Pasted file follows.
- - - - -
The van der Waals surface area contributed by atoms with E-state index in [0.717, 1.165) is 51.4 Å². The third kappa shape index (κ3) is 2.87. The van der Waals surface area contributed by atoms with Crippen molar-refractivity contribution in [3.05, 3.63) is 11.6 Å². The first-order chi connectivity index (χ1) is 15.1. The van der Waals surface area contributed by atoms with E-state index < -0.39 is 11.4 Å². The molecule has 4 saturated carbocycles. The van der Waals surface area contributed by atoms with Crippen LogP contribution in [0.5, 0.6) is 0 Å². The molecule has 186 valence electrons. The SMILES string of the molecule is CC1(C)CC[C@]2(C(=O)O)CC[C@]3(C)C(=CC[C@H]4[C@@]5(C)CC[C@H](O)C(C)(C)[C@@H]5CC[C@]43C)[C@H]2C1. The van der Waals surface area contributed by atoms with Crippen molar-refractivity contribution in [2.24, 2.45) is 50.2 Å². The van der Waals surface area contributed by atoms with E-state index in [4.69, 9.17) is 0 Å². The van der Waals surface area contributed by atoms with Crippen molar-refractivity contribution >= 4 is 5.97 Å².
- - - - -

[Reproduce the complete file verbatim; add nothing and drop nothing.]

The van der Waals surface area contributed by atoms with E-state index in [0.717, 1.165) is 51.4 Å². The third kappa shape index (κ3) is 2.87. The van der Waals surface area contributed by atoms with Crippen molar-refractivity contribution in [3.05, 3.63) is 11.6 Å². The first-order chi connectivity index (χ1) is 15.1. The van der Waals surface area contributed by atoms with E-state index < -0.39 is 11.4 Å². The molecule has 4 saturated carbocycles. The van der Waals surface area contributed by atoms with Crippen LogP contribution in [0.5, 0.6) is 0 Å². The molecule has 186 valence electrons. The SMILES string of the molecule is CC1(C)CC[C@]2(C(=O)O)CC[C@]3(C)C(=CC[C@H]4[C@@]5(C)CC[C@H](O)C(C)(C)[C@@H]5CC[C@]43C)[C@H]2C1. The van der Waals surface area contributed by atoms with Crippen molar-refractivity contribution in [2.24, 2.45) is 50.2 Å². The van der Waals surface area contributed by atoms with E-state index in [4.69, 9.17) is 0 Å². The van der Waals surface area contributed by atoms with Crippen molar-refractivity contribution >= 4 is 5.97 Å².